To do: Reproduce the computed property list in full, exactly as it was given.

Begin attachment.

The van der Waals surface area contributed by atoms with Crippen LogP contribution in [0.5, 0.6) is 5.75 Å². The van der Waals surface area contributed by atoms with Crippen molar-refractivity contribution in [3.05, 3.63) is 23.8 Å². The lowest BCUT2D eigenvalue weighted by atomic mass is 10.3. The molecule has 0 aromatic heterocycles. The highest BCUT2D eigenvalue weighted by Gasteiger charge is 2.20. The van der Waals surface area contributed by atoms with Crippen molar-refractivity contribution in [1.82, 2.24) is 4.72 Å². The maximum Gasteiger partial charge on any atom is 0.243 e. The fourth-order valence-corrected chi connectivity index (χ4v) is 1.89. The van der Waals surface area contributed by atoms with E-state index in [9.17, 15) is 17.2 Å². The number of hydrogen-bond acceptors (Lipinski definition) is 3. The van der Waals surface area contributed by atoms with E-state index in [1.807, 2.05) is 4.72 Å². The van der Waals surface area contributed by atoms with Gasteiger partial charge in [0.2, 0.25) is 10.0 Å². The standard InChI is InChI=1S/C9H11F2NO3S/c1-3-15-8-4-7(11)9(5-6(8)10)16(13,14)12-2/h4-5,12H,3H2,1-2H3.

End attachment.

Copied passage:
The van der Waals surface area contributed by atoms with Crippen LogP contribution in [0.5, 0.6) is 5.75 Å². The van der Waals surface area contributed by atoms with Crippen molar-refractivity contribution in [3.05, 3.63) is 23.8 Å². The lowest BCUT2D eigenvalue weighted by atomic mass is 10.3. The molecule has 0 aromatic heterocycles. The highest BCUT2D eigenvalue weighted by Gasteiger charge is 2.20. The van der Waals surface area contributed by atoms with Crippen molar-refractivity contribution in [1.82, 2.24) is 4.72 Å². The maximum Gasteiger partial charge on any atom is 0.243 e. The fourth-order valence-corrected chi connectivity index (χ4v) is 1.89. The van der Waals surface area contributed by atoms with E-state index in [9.17, 15) is 17.2 Å². The number of hydrogen-bond acceptors (Lipinski definition) is 3. The van der Waals surface area contributed by atoms with E-state index in [1.807, 2.05) is 4.72 Å². The van der Waals surface area contributed by atoms with Gasteiger partial charge in [0.2, 0.25) is 10.0 Å². The standard InChI is InChI=1S/C9H11F2NO3S/c1-3-15-8-4-7(11)9(5-6(8)10)16(13,14)12-2/h4-5,12H,3H2,1-2H3.